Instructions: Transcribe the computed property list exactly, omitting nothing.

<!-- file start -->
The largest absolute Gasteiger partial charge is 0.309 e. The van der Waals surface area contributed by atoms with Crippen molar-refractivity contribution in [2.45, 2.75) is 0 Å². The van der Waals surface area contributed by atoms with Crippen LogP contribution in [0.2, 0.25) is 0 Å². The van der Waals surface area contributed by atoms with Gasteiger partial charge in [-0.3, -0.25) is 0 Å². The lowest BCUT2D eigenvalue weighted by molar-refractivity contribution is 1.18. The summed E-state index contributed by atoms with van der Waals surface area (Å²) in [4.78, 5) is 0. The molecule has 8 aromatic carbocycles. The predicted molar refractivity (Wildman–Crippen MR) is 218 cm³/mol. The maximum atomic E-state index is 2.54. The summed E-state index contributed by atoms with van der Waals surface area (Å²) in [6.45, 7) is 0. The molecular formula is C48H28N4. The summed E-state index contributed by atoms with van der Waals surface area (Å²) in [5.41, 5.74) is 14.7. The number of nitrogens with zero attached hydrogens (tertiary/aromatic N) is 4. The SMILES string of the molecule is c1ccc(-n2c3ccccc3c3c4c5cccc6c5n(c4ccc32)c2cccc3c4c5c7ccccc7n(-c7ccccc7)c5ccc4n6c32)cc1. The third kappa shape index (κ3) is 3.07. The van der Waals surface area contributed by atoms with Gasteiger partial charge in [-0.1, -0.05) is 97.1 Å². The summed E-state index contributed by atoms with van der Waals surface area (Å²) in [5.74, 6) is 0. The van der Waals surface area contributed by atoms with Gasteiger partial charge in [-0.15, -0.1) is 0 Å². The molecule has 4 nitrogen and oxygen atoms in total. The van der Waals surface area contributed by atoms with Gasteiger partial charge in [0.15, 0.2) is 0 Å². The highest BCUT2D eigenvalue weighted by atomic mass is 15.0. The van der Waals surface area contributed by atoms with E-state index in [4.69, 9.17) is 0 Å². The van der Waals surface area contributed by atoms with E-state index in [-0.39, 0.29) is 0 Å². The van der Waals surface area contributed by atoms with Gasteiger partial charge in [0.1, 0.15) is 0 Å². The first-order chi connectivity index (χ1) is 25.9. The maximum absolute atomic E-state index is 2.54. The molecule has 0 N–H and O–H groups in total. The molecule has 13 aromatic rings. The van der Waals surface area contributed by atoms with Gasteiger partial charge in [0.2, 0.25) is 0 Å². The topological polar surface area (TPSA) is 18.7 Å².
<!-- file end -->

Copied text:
The largest absolute Gasteiger partial charge is 0.309 e. The van der Waals surface area contributed by atoms with Crippen molar-refractivity contribution in [2.45, 2.75) is 0 Å². The van der Waals surface area contributed by atoms with Crippen LogP contribution in [0.2, 0.25) is 0 Å². The van der Waals surface area contributed by atoms with Gasteiger partial charge in [-0.3, -0.25) is 0 Å². The lowest BCUT2D eigenvalue weighted by molar-refractivity contribution is 1.18. The summed E-state index contributed by atoms with van der Waals surface area (Å²) in [4.78, 5) is 0. The molecule has 8 aromatic carbocycles. The predicted molar refractivity (Wildman–Crippen MR) is 218 cm³/mol. The maximum atomic E-state index is 2.54. The summed E-state index contributed by atoms with van der Waals surface area (Å²) in [6.45, 7) is 0. The molecular formula is C48H28N4. The summed E-state index contributed by atoms with van der Waals surface area (Å²) in [5.41, 5.74) is 14.7. The number of nitrogens with zero attached hydrogens (tertiary/aromatic N) is 4. The SMILES string of the molecule is c1ccc(-n2c3ccccc3c3c4c5cccc6c5n(c4ccc32)c2cccc3c4c5c7ccccc7n(-c7ccccc7)c5ccc4n6c32)cc1. The third kappa shape index (κ3) is 3.07. The van der Waals surface area contributed by atoms with Gasteiger partial charge in [-0.1, -0.05) is 97.1 Å². The summed E-state index contributed by atoms with van der Waals surface area (Å²) in [5.74, 6) is 0. The van der Waals surface area contributed by atoms with Gasteiger partial charge in [-0.15, -0.1) is 0 Å². The molecule has 4 nitrogen and oxygen atoms in total. The van der Waals surface area contributed by atoms with Gasteiger partial charge in [0.15, 0.2) is 0 Å². The highest BCUT2D eigenvalue weighted by atomic mass is 15.0. The van der Waals surface area contributed by atoms with E-state index in [4.69, 9.17) is 0 Å². The van der Waals surface area contributed by atoms with E-state index in [-0.39, 0.29) is 0 Å². The van der Waals surface area contributed by atoms with Gasteiger partial charge in [0.1, 0.15) is 0 Å². The first-order chi connectivity index (χ1) is 25.9. The maximum absolute atomic E-state index is 2.54. The molecule has 0 N–H and O–H groups in total. The molecule has 13 aromatic rings. The van der Waals surface area contributed by atoms with Gasteiger partial charge in [0.2, 0.25) is 0 Å². The topological polar surface area (TPSA) is 18.7 Å².